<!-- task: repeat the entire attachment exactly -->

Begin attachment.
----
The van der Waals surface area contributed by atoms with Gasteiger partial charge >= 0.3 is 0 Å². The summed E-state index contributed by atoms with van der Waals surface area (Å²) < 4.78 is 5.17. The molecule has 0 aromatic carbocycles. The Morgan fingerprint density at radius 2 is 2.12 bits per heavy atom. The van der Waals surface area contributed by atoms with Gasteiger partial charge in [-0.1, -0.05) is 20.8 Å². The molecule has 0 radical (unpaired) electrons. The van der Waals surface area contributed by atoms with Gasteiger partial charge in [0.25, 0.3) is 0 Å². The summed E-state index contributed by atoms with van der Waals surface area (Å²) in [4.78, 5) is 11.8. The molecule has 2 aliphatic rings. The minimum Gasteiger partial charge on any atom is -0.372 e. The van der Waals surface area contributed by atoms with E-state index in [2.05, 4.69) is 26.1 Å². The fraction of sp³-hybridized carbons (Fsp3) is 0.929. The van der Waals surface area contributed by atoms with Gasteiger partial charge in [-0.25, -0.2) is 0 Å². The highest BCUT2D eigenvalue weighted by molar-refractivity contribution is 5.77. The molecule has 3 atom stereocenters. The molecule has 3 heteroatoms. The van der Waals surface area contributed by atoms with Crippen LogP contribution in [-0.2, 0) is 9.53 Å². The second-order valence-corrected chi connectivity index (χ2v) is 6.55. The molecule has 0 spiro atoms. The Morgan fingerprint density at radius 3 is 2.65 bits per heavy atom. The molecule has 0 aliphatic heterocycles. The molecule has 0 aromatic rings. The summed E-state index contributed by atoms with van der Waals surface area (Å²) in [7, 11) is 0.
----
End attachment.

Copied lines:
The van der Waals surface area contributed by atoms with Gasteiger partial charge >= 0.3 is 0 Å². The summed E-state index contributed by atoms with van der Waals surface area (Å²) < 4.78 is 5.17. The molecule has 0 aromatic carbocycles. The Morgan fingerprint density at radius 2 is 2.12 bits per heavy atom. The van der Waals surface area contributed by atoms with Gasteiger partial charge in [-0.1, -0.05) is 20.8 Å². The molecule has 0 radical (unpaired) electrons. The van der Waals surface area contributed by atoms with Gasteiger partial charge in [0.25, 0.3) is 0 Å². The summed E-state index contributed by atoms with van der Waals surface area (Å²) in [4.78, 5) is 11.8. The molecule has 2 aliphatic rings. The minimum Gasteiger partial charge on any atom is -0.372 e. The van der Waals surface area contributed by atoms with E-state index in [2.05, 4.69) is 26.1 Å². The fraction of sp³-hybridized carbons (Fsp3) is 0.929. The van der Waals surface area contributed by atoms with Gasteiger partial charge in [-0.25, -0.2) is 0 Å². The highest BCUT2D eigenvalue weighted by molar-refractivity contribution is 5.77. The molecule has 3 atom stereocenters. The molecule has 3 heteroatoms. The van der Waals surface area contributed by atoms with Crippen LogP contribution in [-0.2, 0) is 9.53 Å². The second-order valence-corrected chi connectivity index (χ2v) is 6.55. The molecule has 0 spiro atoms. The Morgan fingerprint density at radius 3 is 2.65 bits per heavy atom. The molecule has 0 aliphatic heterocycles. The molecule has 0 aromatic rings. The summed E-state index contributed by atoms with van der Waals surface area (Å²) in [7, 11) is 0.